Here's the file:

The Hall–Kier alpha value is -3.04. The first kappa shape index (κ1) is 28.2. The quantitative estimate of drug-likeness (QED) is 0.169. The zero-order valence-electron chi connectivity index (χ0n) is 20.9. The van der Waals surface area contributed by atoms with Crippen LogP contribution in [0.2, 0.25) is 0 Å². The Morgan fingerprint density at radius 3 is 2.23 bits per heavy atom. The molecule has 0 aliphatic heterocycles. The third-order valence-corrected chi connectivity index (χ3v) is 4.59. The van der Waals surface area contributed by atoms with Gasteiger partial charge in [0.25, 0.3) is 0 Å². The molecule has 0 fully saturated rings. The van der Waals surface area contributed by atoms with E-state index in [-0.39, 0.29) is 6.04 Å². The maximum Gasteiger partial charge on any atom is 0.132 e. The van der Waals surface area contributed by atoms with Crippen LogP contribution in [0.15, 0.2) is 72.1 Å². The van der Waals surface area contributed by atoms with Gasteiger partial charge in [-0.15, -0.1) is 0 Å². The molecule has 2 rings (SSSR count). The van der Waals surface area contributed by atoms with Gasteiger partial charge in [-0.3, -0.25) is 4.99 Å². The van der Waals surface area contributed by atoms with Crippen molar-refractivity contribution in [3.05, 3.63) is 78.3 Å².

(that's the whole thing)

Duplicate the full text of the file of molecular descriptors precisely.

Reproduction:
The Hall–Kier alpha value is -3.04. The first kappa shape index (κ1) is 28.2. The quantitative estimate of drug-likeness (QED) is 0.169. The zero-order valence-electron chi connectivity index (χ0n) is 20.9. The van der Waals surface area contributed by atoms with Crippen LogP contribution in [0.2, 0.25) is 0 Å². The Morgan fingerprint density at radius 3 is 2.23 bits per heavy atom. The molecule has 0 aliphatic heterocycles. The third-order valence-corrected chi connectivity index (χ3v) is 4.59. The van der Waals surface area contributed by atoms with Gasteiger partial charge in [0.25, 0.3) is 0 Å². The molecule has 0 fully saturated rings. The van der Waals surface area contributed by atoms with E-state index in [-0.39, 0.29) is 6.04 Å². The maximum Gasteiger partial charge on any atom is 0.132 e. The van der Waals surface area contributed by atoms with Crippen LogP contribution in [0.15, 0.2) is 72.1 Å². The van der Waals surface area contributed by atoms with Gasteiger partial charge in [-0.15, -0.1) is 0 Å². The molecule has 2 rings (SSSR count). The van der Waals surface area contributed by atoms with Gasteiger partial charge in [-0.3, -0.25) is 4.99 Å². The van der Waals surface area contributed by atoms with Crippen molar-refractivity contribution in [3.05, 3.63) is 78.3 Å².